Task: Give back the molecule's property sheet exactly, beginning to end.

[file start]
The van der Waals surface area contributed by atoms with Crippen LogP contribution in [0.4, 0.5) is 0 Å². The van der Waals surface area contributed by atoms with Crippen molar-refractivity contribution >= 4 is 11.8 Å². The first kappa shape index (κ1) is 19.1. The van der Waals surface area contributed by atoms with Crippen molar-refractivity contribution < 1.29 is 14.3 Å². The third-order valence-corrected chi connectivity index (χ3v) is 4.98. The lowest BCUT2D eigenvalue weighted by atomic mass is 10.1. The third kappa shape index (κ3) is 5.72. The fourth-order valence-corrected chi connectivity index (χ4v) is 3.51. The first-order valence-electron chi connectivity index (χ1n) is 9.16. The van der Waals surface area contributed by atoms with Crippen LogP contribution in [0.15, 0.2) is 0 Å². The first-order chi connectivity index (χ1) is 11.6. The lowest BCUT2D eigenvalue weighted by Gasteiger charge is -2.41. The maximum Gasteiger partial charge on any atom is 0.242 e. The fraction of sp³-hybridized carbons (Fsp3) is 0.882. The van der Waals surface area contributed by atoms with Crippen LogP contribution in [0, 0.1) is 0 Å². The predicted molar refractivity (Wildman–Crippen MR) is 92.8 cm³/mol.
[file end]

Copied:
The van der Waals surface area contributed by atoms with Crippen LogP contribution in [0.4, 0.5) is 0 Å². The van der Waals surface area contributed by atoms with Crippen molar-refractivity contribution >= 4 is 11.8 Å². The first kappa shape index (κ1) is 19.1. The van der Waals surface area contributed by atoms with Crippen molar-refractivity contribution < 1.29 is 14.3 Å². The third-order valence-corrected chi connectivity index (χ3v) is 4.98. The lowest BCUT2D eigenvalue weighted by atomic mass is 10.1. The third kappa shape index (κ3) is 5.72. The fourth-order valence-corrected chi connectivity index (χ4v) is 3.51. The first-order valence-electron chi connectivity index (χ1n) is 9.16. The van der Waals surface area contributed by atoms with Crippen LogP contribution in [0.15, 0.2) is 0 Å². The first-order chi connectivity index (χ1) is 11.6. The lowest BCUT2D eigenvalue weighted by Gasteiger charge is -2.41. The maximum Gasteiger partial charge on any atom is 0.242 e. The fraction of sp³-hybridized carbons (Fsp3) is 0.882. The van der Waals surface area contributed by atoms with Crippen LogP contribution in [0, 0.1) is 0 Å². The predicted molar refractivity (Wildman–Crippen MR) is 92.8 cm³/mol.